World heritage Committee Meeting, Saturday, December 17

Peter Stott (pstott@EMERALD.TUFTS.EDU)
Thu, 22 Dec 1994 03:04:26 -0500

A daily report covering the activities of the World Heritage
Committee, meeting in Phuket, Thailand, December 12-17, 1994
Vol. III, No. 6 Saturday, Dec. 17


PHUKET, THAILAND. On this last day of the 18th session, its
participants were the guests of the Royal Thai Navy on a tour of Phang Nga
National [Marine] Park. Four buses left the hotel at 6 am for the one hour
ride to the Phuket Deep Sea Port, at the south end of Phuket Island. In a
scene recalling our tour of Cartagena Bay on the Colombian Navy's training
ship 'Gloria' the year before, we boarded the destroyer escort H.T.M.S.
Tapi at approximately 7 am for the trip north along the eastern shore of
Phuket Island. Once in the park, we transferred to four shallow-draft tour
boats. Phang Nga National Park is a bay dominated by huge limestone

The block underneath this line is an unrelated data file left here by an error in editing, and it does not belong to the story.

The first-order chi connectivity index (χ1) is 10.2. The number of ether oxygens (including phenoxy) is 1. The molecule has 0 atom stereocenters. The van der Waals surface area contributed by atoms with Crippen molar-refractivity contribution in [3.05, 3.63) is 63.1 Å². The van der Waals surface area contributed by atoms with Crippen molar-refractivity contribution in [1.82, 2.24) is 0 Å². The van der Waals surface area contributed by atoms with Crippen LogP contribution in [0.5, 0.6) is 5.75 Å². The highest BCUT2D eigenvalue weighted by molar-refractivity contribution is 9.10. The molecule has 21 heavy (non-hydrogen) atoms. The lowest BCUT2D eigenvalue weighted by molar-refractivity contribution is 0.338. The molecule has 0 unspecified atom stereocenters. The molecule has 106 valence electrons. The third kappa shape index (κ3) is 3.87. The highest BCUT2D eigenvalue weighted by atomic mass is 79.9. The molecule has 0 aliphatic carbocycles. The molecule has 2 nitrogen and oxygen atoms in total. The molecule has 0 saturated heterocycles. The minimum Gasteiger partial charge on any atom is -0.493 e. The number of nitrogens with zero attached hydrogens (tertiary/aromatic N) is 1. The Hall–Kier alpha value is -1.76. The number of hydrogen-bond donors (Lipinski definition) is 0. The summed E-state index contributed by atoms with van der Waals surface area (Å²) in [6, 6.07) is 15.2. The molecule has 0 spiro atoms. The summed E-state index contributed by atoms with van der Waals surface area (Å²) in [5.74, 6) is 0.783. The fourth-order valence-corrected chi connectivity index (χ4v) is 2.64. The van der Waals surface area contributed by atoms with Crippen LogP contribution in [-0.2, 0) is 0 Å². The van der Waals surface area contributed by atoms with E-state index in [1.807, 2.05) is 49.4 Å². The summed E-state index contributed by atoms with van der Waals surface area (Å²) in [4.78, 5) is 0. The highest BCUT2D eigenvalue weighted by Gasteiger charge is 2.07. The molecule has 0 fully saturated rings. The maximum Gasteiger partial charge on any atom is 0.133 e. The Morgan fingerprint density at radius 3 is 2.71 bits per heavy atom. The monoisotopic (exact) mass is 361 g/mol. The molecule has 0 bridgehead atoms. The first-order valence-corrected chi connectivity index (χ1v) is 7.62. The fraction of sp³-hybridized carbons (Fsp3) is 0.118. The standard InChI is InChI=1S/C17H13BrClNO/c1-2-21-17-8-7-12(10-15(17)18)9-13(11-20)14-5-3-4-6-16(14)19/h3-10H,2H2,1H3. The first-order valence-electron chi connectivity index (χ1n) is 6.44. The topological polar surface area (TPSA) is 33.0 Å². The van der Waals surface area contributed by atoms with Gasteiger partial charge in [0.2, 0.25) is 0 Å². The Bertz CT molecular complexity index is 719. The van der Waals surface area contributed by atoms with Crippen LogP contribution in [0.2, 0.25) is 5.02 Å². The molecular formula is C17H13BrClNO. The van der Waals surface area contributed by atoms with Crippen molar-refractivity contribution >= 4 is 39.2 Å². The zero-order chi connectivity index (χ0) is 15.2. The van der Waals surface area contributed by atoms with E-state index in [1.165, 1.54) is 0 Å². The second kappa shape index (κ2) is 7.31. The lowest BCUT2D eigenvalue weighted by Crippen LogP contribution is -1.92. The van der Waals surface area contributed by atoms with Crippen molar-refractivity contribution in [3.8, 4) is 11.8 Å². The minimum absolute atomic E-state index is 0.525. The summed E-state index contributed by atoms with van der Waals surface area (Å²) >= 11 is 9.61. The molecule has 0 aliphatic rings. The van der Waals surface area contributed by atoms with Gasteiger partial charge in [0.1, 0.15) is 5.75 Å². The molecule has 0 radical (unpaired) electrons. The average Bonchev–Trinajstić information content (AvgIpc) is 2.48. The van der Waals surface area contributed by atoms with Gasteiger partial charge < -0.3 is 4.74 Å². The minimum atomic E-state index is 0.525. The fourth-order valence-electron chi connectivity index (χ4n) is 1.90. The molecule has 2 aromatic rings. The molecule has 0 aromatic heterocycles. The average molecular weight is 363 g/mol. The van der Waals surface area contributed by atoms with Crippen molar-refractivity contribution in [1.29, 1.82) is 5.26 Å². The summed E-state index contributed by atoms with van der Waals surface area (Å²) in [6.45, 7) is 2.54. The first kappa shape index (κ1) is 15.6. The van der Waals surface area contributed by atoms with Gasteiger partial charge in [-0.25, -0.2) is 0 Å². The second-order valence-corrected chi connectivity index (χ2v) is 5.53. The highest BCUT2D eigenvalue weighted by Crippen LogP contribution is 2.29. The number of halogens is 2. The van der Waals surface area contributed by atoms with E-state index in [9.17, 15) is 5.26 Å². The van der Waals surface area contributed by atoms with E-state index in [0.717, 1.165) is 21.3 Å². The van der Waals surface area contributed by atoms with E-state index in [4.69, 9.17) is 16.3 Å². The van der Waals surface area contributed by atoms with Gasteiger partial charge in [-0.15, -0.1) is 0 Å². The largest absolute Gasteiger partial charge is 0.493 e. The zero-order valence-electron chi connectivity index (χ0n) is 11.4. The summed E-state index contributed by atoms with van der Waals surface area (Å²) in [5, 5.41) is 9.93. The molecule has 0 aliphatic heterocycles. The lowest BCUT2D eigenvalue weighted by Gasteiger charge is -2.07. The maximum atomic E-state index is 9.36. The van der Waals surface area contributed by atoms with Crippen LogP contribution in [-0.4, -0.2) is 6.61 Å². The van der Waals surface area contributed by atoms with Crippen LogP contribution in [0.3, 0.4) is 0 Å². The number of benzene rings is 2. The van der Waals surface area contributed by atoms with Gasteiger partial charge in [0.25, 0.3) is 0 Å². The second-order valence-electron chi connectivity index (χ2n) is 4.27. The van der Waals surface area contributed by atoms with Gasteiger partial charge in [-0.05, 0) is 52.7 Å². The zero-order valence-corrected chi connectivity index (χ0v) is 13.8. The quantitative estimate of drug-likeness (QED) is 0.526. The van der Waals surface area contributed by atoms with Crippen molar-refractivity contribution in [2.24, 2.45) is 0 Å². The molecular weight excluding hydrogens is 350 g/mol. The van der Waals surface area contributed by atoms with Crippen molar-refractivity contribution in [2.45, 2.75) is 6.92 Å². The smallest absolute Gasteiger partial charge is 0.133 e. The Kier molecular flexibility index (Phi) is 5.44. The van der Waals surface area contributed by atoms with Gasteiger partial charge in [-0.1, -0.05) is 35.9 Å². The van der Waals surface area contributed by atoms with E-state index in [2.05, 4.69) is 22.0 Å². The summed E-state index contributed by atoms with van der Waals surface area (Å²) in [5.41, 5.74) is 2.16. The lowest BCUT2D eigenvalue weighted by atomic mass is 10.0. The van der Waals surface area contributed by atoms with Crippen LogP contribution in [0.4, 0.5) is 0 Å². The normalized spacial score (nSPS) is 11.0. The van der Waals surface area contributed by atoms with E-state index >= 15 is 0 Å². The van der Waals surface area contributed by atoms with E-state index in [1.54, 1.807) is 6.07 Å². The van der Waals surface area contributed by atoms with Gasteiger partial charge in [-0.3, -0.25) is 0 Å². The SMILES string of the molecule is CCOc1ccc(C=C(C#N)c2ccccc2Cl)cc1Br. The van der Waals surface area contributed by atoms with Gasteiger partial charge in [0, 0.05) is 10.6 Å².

formations rising abruptly out of the water. Several of these karsts formed
the backdrop for sequences in the James Bond movie, "The Man with the
Golden Gun." At one of these islands, Khao Phing Kan (known locally as
"James Bond Island") our tour guides beached the four sightseeing craft to
allow us to climb a short trail up into the rock outcrop, and to visit the
thirty stalls set up to display the wares of local merchants. After a
luncheon at Phang Nga Bay Resort, we reboarded buses to for Sirinart
National Park (formerly Nai Yang NP) at the north end of Phuket Island.
Here, as guests of the Department of Forests, the Governor of Phuket, and
the Thai Navy, we participated in the release of approximately 200 young
sea turtles into the Andaman Sea. Hatchery raised, these turtles were
expected to recolonize Phuket's western shore. It was, as several guests
pointed out, a merging of cultural and natural events in the true spirit of
the Convention!

The buses returned to the hotel promptly at 4 pm. Since the conclusion of
the preceding day's meeting, the World Heritage Centre staff had compiled
and copied the draft report of the 18th session of the Committee, which
reconvened for the last time at 5 pm to review the text. The 75-page draft
(CONF.003/16) was the longest report yet produced for a Committee meeting.